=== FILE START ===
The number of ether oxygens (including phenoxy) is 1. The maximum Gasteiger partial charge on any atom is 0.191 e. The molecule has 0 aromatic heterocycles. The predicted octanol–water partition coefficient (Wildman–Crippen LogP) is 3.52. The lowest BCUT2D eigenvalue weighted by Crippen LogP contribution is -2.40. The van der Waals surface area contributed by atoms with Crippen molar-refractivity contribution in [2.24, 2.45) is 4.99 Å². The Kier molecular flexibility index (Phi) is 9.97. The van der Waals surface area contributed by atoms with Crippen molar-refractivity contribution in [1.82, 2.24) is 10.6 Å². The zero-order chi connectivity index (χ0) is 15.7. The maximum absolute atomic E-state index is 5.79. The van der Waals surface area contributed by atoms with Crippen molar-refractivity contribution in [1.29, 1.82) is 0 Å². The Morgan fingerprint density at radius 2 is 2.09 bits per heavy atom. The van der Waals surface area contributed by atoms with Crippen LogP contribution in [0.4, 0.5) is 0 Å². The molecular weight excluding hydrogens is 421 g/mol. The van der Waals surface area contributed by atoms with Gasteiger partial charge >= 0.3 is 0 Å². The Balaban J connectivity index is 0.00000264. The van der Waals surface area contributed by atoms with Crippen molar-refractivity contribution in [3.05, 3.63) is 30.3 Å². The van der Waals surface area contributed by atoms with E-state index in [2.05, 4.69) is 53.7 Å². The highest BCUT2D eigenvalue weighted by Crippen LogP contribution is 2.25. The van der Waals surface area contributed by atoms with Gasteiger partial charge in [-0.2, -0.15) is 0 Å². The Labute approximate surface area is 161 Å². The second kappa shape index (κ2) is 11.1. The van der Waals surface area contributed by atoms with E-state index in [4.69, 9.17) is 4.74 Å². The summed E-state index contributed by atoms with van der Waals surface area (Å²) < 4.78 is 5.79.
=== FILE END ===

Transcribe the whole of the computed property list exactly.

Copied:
The number of ether oxygens (including phenoxy) is 1. The maximum Gasteiger partial charge on any atom is 0.191 e. The molecule has 0 aromatic heterocycles. The predicted octanol–water partition coefficient (Wildman–Crippen LogP) is 3.52. The lowest BCUT2D eigenvalue weighted by Crippen LogP contribution is -2.40. The van der Waals surface area contributed by atoms with Crippen molar-refractivity contribution in [2.24, 2.45) is 4.99 Å². The Kier molecular flexibility index (Phi) is 9.97. The van der Waals surface area contributed by atoms with Crippen molar-refractivity contribution in [1.82, 2.24) is 10.6 Å². The zero-order chi connectivity index (χ0) is 15.7. The maximum absolute atomic E-state index is 5.79. The van der Waals surface area contributed by atoms with Crippen molar-refractivity contribution in [1.29, 1.82) is 0 Å². The Morgan fingerprint density at radius 2 is 2.09 bits per heavy atom. The van der Waals surface area contributed by atoms with Crippen LogP contribution in [0.4, 0.5) is 0 Å². The molecular weight excluding hydrogens is 421 g/mol. The van der Waals surface area contributed by atoms with Gasteiger partial charge >= 0.3 is 0 Å². The Balaban J connectivity index is 0.00000264. The van der Waals surface area contributed by atoms with Crippen molar-refractivity contribution in [3.05, 3.63) is 30.3 Å². The van der Waals surface area contributed by atoms with E-state index in [2.05, 4.69) is 53.7 Å². The highest BCUT2D eigenvalue weighted by Crippen LogP contribution is 2.25. The van der Waals surface area contributed by atoms with Gasteiger partial charge in [-0.2, -0.15) is 0 Å². The Labute approximate surface area is 161 Å². The second kappa shape index (κ2) is 11.1. The van der Waals surface area contributed by atoms with E-state index in [4.69, 9.17) is 4.74 Å². The summed E-state index contributed by atoms with van der Waals surface area (Å²) < 4.78 is 5.79.